Sickly sweet: sugar consumption and our health

A glass of cola is being poured into a glass with ice that is sitting on a wooden table next to plates of bread and bruschetta

Queensland’s sugar consumption is no different to elsewhere in the world – it is excessive, exceeds global health recommendations and contributes to our obesity crisis.

As calls continue for a levy to be introduced on sugary drinks in Australia, here is the lowdown on how much of the sweet stuff is in the average diet and the impact it is having on our health.

Sneaky sugars on our plates

Australians, on average, consume about half a kilo of sugar each week – an amount that would surprise most people because much of it is invisible. Large amounts of sugar are smuggled into our diets through sweetened products such as cakes, pies, lollies and sugary drinks.

The sugar in savoury products – think pasta sauces, tomato paste and pre-made soups – is even more hidden, making it hard to keep track of our intake. Adding to the confusion is that sugar comes under many names – glucose, high fructose corn syrup, agave nectar, dextrose, molasses, beet sugar and treacle to name just a few!

How we stack up on sugar

The World Health Organisation recommends sugars make up no more than 10% of our total dietary energy intake (kilojules), or less than 12 teaspoons per day (this guideline does not apply to the natural sugars found in fresh fruits and vegetables)1. Reducing this to 5% or 6 teaspoons is even better for us2.

The level of sugar we actually consume is 11% of daily kilojoules among adults and 13% for children3. The good news is that this has dropped over the last decade. However, just over half of Australians exceed the recommended 10% daily limit3. Most concerning, the bulk of added sugars (81%) Australians consumed in 2011-12 were from sugary drinks and discretionary food3. That is, unhealthy food, often packed with cheap sugar.

Too much sugar a health hazard

Eating large amounts of sugar has a direct connection to tooth decay and weight gain, setting the scene for other health problems including obesity, type 2 diabetes, cardiovascular disease, liver disease and some cancers.

Diet-related chronic diseases, such as type 2 diabetes, remain a huge challenge across Queensland, with 210,593 adults known to be living with the condition in 20184.

Poor diet has a big impact

A diet high in sugar-laden foods – that tend to be high in energy with little nutritional value – is showing up on the scales. In 2017-18, 16% of Queensland children were overweight and 8.3% were obese, equating to 25% of kids being above a healthy weight5. This represents a huge shift from earlier decades. In comparison, Australia’s childhood overweight and obesity rates in 1985 were 10.2% and 1.6%, respectively6.

The rise in obesity rates over that time can be explained to a degree by several factors. Evidence suggests children’s energy intake has increased, linked to diets made up of more sugary drinks and high-kilojoule food. Incidental activity also appeared to drop, while screen time went up. The food market has also changed, with kids exposed to a relatively high number of junk food ads.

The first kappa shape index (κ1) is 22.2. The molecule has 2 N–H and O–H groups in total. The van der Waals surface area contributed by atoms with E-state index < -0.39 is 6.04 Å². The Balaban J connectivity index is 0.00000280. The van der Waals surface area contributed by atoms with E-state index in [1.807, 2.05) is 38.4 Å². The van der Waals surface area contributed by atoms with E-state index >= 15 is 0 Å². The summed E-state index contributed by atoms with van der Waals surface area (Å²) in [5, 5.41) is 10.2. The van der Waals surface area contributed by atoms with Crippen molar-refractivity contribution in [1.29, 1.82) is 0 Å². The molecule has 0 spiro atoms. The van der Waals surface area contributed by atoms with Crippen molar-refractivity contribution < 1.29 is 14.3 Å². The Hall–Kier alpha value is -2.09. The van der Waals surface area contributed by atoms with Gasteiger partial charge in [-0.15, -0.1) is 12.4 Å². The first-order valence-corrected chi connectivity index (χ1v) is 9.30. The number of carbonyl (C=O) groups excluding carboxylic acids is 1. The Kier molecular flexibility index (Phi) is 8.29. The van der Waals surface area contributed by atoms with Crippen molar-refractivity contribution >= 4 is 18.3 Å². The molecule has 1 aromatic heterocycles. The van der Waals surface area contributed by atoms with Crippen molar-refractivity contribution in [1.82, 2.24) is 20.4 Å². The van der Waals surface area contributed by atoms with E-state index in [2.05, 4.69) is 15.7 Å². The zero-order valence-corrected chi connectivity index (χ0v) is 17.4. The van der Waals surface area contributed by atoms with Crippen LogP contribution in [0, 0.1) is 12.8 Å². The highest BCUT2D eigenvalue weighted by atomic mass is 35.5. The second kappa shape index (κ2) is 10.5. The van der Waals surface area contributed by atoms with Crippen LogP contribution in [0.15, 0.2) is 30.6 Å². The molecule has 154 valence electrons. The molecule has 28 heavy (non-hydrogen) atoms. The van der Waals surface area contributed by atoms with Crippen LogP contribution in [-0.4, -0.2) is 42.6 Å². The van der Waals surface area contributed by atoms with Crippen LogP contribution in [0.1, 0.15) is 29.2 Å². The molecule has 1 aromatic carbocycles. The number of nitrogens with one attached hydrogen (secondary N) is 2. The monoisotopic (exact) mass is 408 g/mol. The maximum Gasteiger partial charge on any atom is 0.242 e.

Tips for cutting back

When it comes to healthy eating, balance is key. Most sugar in people’s diets comes from pre-packaged and processed products, so it pays to focus what you eat on fresh foods. Here are some ways to cut down:

  • Make water the drink of choice.
  • Limit sugary drinks such as soft drinks, cordials and fruit drinks.
  • Fill up on in-season vegetables and fruit, along with lean protein and legumes, wholegrain grains, breads and wraps.
  • Limit pre-packaged foods and baked goods such as lollies, cakes, muffins and biscuits.
  • Try these smart swaps: swap fruit juice for water, sugary muesli bars for unsalted popcorn and flavoured yoghurt for plain yoghurt (top with fresh fruit).
  • Watch out for sneaky added sugars in products such as salad dressing and pasta sauces. Look for products with no added sugar or make your own.
  • Read food labels. Check the ‘per 100g’ column of the nutrition information panel and compare against this guide. Remember to watch out for the different names for sugar.


[1] Royal Society Te Apārangi (2022) How much sugar should we eat?

[2] World Health Organisation (2015) WHO calls on countries to reduce sugars intake among adults and children

[3] Australian Bureau of Statistics (2017) Australian Health Survey: Consumption of added sugars, 2011-12

[4] Queensland Health (2018) The health of Queenslanders 2018, Report of the Chief Health Officer Queensland

[5] Queensland Health (2020) The health of Queenslanders 2020, Report of the Chief Health Officer Queensland

[6] Xu et al (2018) The trends and prevalence of obesity and morbid obesity among Australian school-aged children